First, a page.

State Governments being Sued for their Quality of Care for Persons with Cognitive Disabilities
- Published on Thursday, 16 February 2012 06:06
Lawsuits supporting the improvement of state government's care of those with mental, intellectual and developmental disabilities have been on the rise. Both New Hampshire and Virginia have been accused of violating the rights of those with mental, intellectual and developmental disabilities.
On February 9th a lawsuit against New Hampshire was reportedly filed. It alleged that the state needlessly confines the disabled to institutions because services are lacking to treat them in the community. Ironically, New Hampshire was lauded by the National Institute of Mental Health as a leader in providing community services for the mentally ill in the late 1980s. Since then admissions to New Hampshire Hospital and Glencliff House in Benton have "skyrocketed" from 900 in 1989 to 2,300 in 2010. Amy Messer, the legal director of the Disabilities Rights Center commented, "Once sent to Glencliff, few people ever return to their community, over the years more people have died at Glencliff than have returned to their community."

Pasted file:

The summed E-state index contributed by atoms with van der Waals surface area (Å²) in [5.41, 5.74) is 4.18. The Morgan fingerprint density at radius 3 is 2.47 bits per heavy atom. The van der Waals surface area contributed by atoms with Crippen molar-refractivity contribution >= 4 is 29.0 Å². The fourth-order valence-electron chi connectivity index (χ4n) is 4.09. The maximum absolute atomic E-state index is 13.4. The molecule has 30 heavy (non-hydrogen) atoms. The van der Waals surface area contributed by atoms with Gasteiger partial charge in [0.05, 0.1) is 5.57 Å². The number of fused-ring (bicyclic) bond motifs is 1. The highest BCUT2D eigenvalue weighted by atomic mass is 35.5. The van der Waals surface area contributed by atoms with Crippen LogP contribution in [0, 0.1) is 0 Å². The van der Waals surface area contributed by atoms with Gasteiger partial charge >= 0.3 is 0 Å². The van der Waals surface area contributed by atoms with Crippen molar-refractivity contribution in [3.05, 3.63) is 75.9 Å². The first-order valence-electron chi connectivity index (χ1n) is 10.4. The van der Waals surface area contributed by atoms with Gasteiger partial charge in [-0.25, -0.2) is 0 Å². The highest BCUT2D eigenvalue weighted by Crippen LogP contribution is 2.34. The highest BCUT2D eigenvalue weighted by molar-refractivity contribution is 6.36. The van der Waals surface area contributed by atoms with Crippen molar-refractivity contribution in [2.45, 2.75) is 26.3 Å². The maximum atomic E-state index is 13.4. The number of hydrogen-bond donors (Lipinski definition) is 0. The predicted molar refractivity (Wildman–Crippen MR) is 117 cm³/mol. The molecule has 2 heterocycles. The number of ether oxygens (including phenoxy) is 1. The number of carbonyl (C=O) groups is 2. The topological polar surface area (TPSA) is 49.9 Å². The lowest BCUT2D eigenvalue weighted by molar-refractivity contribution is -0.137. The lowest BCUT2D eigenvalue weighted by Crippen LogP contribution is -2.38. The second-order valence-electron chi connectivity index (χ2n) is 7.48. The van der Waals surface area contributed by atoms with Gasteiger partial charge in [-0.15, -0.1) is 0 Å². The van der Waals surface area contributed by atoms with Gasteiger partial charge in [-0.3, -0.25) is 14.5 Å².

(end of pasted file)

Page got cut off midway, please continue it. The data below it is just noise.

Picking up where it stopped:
An investigation initiated in 2008 expanded to 2010 to cover Virginia's comprehensive system of services for individuals with intellectual and developmental disabilities, which includes five state training centers and other community-based services. A report from the DOJ in February 2011 concluded that the state did not provide services in the most integrated and appropriate setting nor did it have a sufficient amount of community services. Additionally, the report showed that the training centers discharge process was significantly flawed. Gov. Bob Mcdonnell has announced a 2 billion dollar settlement agreement between the state of Va. and the US department of Justice regarding Va.'s compliance with the Americans with Disability Act.